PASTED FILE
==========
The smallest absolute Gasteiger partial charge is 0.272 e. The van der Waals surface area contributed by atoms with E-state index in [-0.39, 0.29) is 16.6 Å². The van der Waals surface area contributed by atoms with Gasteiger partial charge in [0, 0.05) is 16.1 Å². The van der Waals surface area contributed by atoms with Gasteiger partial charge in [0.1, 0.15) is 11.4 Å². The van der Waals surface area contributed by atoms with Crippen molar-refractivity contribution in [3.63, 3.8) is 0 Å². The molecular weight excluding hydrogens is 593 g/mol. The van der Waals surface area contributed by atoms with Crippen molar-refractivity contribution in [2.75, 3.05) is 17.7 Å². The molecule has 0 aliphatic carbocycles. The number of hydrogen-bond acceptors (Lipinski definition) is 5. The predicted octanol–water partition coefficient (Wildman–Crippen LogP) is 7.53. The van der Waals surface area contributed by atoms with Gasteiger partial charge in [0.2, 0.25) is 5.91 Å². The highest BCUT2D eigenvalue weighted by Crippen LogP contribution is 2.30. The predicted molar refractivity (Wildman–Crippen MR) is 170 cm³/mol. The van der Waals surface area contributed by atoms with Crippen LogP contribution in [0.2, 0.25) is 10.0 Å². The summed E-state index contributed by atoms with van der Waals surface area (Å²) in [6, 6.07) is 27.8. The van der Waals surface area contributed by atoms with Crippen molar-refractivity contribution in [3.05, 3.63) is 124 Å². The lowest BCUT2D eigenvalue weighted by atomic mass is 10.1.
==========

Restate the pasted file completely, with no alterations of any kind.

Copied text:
The smallest absolute Gasteiger partial charge is 0.272 e. The van der Waals surface area contributed by atoms with E-state index in [-0.39, 0.29) is 16.6 Å². The van der Waals surface area contributed by atoms with Gasteiger partial charge in [0, 0.05) is 16.1 Å². The van der Waals surface area contributed by atoms with Gasteiger partial charge in [0.1, 0.15) is 11.4 Å². The van der Waals surface area contributed by atoms with Crippen molar-refractivity contribution in [3.63, 3.8) is 0 Å². The molecular weight excluding hydrogens is 593 g/mol. The van der Waals surface area contributed by atoms with Crippen molar-refractivity contribution in [2.75, 3.05) is 17.7 Å². The molecule has 0 aliphatic carbocycles. The number of hydrogen-bond acceptors (Lipinski definition) is 5. The predicted octanol–water partition coefficient (Wildman–Crippen LogP) is 7.53. The van der Waals surface area contributed by atoms with Gasteiger partial charge in [0.2, 0.25) is 5.91 Å². The highest BCUT2D eigenvalue weighted by Crippen LogP contribution is 2.30. The predicted molar refractivity (Wildman–Crippen MR) is 170 cm³/mol. The van der Waals surface area contributed by atoms with Crippen LogP contribution in [0.2, 0.25) is 10.0 Å². The summed E-state index contributed by atoms with van der Waals surface area (Å²) in [6, 6.07) is 27.8. The van der Waals surface area contributed by atoms with Crippen molar-refractivity contribution in [3.05, 3.63) is 124 Å². The lowest BCUT2D eigenvalue weighted by atomic mass is 10.1.